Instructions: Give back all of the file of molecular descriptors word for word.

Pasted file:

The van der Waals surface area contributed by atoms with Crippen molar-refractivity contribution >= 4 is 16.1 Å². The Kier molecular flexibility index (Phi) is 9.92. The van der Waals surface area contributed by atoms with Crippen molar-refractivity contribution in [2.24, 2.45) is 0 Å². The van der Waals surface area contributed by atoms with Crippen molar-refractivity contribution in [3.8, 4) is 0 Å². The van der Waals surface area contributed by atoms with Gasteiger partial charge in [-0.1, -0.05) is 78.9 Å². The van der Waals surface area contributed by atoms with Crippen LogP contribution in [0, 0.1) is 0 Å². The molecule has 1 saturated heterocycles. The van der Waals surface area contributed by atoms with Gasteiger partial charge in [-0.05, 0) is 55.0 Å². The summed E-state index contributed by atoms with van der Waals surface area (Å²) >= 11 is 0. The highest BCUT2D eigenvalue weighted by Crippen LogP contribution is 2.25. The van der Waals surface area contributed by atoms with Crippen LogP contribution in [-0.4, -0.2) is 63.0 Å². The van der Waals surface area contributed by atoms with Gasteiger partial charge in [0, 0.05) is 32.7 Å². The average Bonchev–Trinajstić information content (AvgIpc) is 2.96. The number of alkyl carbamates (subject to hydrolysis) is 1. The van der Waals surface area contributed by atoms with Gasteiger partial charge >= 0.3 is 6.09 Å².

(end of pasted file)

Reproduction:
The van der Waals surface area contributed by atoms with Crippen molar-refractivity contribution >= 4 is 16.1 Å². The Kier molecular flexibility index (Phi) is 9.92. The van der Waals surface area contributed by atoms with Crippen molar-refractivity contribution in [2.24, 2.45) is 0 Å². The van der Waals surface area contributed by atoms with Crippen molar-refractivity contribution in [3.8, 4) is 0 Å². The van der Waals surface area contributed by atoms with Gasteiger partial charge in [-0.1, -0.05) is 78.9 Å². The van der Waals surface area contributed by atoms with Crippen LogP contribution in [0, 0.1) is 0 Å². The molecule has 1 saturated heterocycles. The van der Waals surface area contributed by atoms with Gasteiger partial charge in [-0.05, 0) is 55.0 Å². The summed E-state index contributed by atoms with van der Waals surface area (Å²) >= 11 is 0. The highest BCUT2D eigenvalue weighted by Crippen LogP contribution is 2.25. The van der Waals surface area contributed by atoms with Crippen LogP contribution in [-0.4, -0.2) is 63.0 Å². The van der Waals surface area contributed by atoms with Gasteiger partial charge in [0, 0.05) is 32.7 Å². The average Bonchev–Trinajstić information content (AvgIpc) is 2.96. The number of alkyl carbamates (subject to hydrolysis) is 1. The van der Waals surface area contributed by atoms with Gasteiger partial charge >= 0.3 is 6.09 Å².